I’ve been around the learning cycle for my running training a number of times now and, although you can know the theory and have a good plan, I’ve found there is the issue of having the ‘talent’ to deliver it!

And there’s suffering a little of Albert Einstein’s famous saying to consider as well:

“Insanity – doing the same thing over and over again and expecting different results.”

So, back to the training plan and the accumulation of those hard miles….

My next blog will be on Talent Dynamics.

Running (Your Organisation) with Purpose

So, somehow my brother-in-law persuaded me to run a marathon this year. Beer and bravado probably had something to do with it. Now, I’m not built like your traditional runner but I’m really enjoying some serious mileage each week.

Apart from the physical challenge there’s the mental aspect of cranking out those miles. To help with this I went back to a book I read a number of years ago called ‘What I Talk About When I Talk About Running’, a classic by Japanese writer Haruki Murakami. He’s a bit of a legend: 25 marathons, 11 novels and some crazy ultra marathons.

I’ve decided to take a proverbial leaf out of the book – that is if you substitute being a novelist for being a social enterprise coach and consultant.

When working with organisations, we always start with the personal and organisational purposewhy are we doing this? If we don’t get this right then the business is simply not going to work. So, taking some of my own medicine, I’ve had to think about why I’m running, if I’m to have half a chance of getting through this marathon and that scary thing called the ‘wall’. I realised I need to get some focus.

Craziness, fitness, raising money for charity, challenging myself & wanting to get a faster time than my brother-in-law are a number of reasons that spring to mind. But thinking this through, it’s not clear as some or all of these are relevant and valid reasons.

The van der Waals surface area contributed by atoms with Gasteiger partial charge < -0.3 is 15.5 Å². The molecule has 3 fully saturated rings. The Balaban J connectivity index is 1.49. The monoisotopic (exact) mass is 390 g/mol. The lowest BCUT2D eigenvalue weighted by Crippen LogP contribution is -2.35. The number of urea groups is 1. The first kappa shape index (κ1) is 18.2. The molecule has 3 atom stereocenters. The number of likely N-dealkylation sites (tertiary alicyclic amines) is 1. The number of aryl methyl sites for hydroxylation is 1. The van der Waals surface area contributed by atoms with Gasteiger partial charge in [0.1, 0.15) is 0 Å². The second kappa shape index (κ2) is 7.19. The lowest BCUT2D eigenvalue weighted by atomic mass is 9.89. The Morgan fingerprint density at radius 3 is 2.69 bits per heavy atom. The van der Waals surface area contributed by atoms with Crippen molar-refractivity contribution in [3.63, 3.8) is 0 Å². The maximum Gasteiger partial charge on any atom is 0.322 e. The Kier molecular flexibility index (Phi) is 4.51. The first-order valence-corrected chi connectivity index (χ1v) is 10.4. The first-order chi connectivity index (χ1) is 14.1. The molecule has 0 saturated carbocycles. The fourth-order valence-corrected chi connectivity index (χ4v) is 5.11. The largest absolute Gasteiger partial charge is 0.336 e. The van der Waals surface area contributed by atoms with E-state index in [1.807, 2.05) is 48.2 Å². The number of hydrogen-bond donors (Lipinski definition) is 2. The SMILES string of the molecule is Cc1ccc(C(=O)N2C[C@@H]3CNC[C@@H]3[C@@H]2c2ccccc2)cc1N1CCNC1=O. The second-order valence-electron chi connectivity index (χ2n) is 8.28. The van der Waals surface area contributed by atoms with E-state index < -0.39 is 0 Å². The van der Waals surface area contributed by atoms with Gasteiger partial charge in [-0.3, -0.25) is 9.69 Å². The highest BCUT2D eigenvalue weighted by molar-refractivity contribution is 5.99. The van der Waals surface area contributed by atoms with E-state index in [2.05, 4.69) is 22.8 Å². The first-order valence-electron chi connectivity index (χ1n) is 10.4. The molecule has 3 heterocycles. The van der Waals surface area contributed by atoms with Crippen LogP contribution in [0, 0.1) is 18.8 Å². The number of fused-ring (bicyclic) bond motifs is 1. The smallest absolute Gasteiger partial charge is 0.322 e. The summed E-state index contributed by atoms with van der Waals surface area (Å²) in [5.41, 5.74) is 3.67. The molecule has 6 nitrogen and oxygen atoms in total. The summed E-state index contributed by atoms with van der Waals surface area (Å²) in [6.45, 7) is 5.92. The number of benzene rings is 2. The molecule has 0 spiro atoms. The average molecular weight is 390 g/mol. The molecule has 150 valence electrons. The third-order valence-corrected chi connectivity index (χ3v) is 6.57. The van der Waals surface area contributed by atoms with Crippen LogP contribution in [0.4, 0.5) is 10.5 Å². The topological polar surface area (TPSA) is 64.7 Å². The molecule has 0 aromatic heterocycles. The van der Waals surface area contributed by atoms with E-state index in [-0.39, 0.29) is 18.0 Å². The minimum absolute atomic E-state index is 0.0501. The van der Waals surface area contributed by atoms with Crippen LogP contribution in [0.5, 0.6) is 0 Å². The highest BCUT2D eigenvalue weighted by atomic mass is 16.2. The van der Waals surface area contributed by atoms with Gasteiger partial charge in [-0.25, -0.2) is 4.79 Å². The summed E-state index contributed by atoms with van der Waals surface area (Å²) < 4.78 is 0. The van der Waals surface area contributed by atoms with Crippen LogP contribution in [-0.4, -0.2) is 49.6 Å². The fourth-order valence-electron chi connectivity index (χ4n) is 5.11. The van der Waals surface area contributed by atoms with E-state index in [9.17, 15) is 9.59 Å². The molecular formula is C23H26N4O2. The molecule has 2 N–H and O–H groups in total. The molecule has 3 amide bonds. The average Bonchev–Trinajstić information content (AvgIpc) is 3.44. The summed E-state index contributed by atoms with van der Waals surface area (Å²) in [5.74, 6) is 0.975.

This is a common mistake organisations make when they are not clear and have too many “whys”. When pushed, I would say the main reason for me to run is that, having got to the other side of 40, I want to challenge myself. Having defined this, I now know that I should be planning for the THE BIG RESULT, that is the marathon.

Back in Enterprise life, if you know why you are doing something, where you want to go to (Vision), and where you are positioning yourself in the market, then devising a growth strategy becomes a lot easier.

A good organisational example of not knowing why they exist, which is close to my heart, is that of Newcastle United Football Club. From a fan’s perspective, the club has been directionless for about eight years now. Some would say they do know the “why” – the club just acts as a shop front or giant billboard for Sports Direct and the owner’s passion.

Other “whys” include making as much money as possible (another passion) through buying cheap young players with high sell-on values, while just staying in the Premiership and getting stupid amounts of TV money. And, at the same time, cutting the costs of running the club to the bone.

Another key thing about purpose is aligning it with the different stakeholders involved. In Newcastle’s case, the fans want a team that at least tries, provides some entertainment and is a good representation of the region. The players know it is just a stepping-stone to getting sold to another club, so there’s no loyalty. Fans, players and the people who run the club all have different purposes.

The result of this? Well if you know the current state of football, you can look at Newcastle and see we’ve got one giant mess of an organisation! Not knowing the “why” has led to numerous mistakes in sales, marketing, operational, finance and people strategies.

The club is certainly not growing. The owner and board do not understand the marketplace. Even the owner’s purpose of using the club as a shop front for Sports Direct seems less than logical, as a poorly run and performing club is not the best brand advertisement. Or so it seems to me.

Well, rant over – perhaps a long run this weekend will run it off. Another 18 miles to ponder all things Strategy and Social Enterprise!